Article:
Employers Turn to Another Metric for Wellness Programs

Return on investment is just part of the story for measuring the success of a wellness program. 

When it comes to measuring wellness program success, employers are using measures that calculate value on investment (VOI) as well as return on investment (ROI), according to a new report from the International Foundation of Employee Benefit Plans (IFEBP).

“A Closer Look: Workplace Wellness Outcomes” finds that just over one-quarter of organizations (28%) are measuring wellness program success with traditional ROI. Half are using at least one VOI measure to track success including employee engagement (30%), turnover (22%), absenteeism (18%), productivity (17%) and recruitment/referral rates (13%).

Wellness programs continue to gain traction, with previous research revealing that the vast majority of executives believe well-being programs can prevent workplace burn-out. More than 80% of employees say they participate in workplace well-being programs to reduce their stress levels.   

IFEBP’s report compares organizations achieving positive wellness VOI with the average organization offering wellness initiatives. In general, the report finds organizations with positive wellness VOI offer a wider range of wellness offerings than other organizations. Positive VOI offerings include fitness and nutrition initiatives, screening and treatment programs, social and community events, stress and mental health offerings, and purpose and growth initiatives.

Positive VOI wellness programs are also likelier to use a range of wellness communication channels including seminars, speakers, testimonials, books, brochures, health fairs and social media.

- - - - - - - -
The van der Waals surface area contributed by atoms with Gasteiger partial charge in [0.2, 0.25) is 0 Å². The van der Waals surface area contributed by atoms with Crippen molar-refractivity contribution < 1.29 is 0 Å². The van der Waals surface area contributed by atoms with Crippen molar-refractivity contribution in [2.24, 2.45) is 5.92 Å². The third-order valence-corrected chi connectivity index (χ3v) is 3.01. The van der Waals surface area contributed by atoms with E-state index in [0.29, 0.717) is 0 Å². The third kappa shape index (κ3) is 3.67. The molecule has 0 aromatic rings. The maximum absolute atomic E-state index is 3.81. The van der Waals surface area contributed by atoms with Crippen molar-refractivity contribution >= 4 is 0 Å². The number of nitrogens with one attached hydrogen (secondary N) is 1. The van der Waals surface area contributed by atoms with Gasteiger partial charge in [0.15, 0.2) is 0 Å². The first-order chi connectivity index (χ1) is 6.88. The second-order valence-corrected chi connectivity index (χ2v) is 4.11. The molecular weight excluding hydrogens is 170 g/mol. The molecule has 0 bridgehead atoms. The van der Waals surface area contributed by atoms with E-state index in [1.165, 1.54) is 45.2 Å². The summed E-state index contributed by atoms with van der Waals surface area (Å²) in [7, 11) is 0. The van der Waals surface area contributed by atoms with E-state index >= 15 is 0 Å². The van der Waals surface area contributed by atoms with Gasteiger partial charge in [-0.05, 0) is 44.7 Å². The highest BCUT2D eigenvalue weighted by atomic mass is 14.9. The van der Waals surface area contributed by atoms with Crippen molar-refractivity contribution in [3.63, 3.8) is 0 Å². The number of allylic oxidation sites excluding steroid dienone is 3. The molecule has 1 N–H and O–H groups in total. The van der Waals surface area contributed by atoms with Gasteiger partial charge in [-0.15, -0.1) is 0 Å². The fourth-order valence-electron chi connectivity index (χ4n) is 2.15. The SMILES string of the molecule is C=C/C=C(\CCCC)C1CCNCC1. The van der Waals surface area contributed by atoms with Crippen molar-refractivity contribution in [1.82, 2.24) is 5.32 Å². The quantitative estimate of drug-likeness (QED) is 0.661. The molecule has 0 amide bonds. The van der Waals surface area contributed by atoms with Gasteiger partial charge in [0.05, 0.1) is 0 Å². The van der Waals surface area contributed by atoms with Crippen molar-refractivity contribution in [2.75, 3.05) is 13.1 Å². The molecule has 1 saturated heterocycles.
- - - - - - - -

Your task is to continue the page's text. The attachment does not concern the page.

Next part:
NEXT: A strong VOI and holistic approach go hand in hand

Employers that report a strong VOI take a more holistic approach to wellness, according to Julie Stich, research director at the International Foundation. “Beyond traditional wellness initiatives, they are offering options like stress-management programs, staff outings, charity drives and flexible work hours,” Stich says.

Incentives continue to be popular for increasing participation in wellness initiatives, and the report finds they appear to be successful. Participation is especially boosted by offering incentives for health screenings (57% vs. 40%), weight-loss programs (37% vs. 17%) and health fairs (54% vs. 37%). Other factors that successfully increase participation are targeting programs based on employee health risks, surveying workers for feedback on initiatives, including spouses and children in offerings and having company leaders communicate wellness program support.

As well as boosting participation, three factors—a greater level of wellness communication, a willingness to seek worker input and an effort to include families—are shared themes across organizations with positive ROI, VOI and great workplace cultures.

“Wellness programs are not one size fits all,” Stich says. “Before launching or expanding a wellness initiative, employers should determine what their goals are and what programs are a good fit for their unique workplace culture.”

“A Closer Look: Workplace Wellness Outcomes” breaks down the various types of wellness program designs offered and outcomes experienced by organizations to reveal ideas for success. The report uses data from 372 U.S. organizations of a variety of sizes, industries and regions across the U.S. that participated in the 2015 Workplace Wellness Trends Survey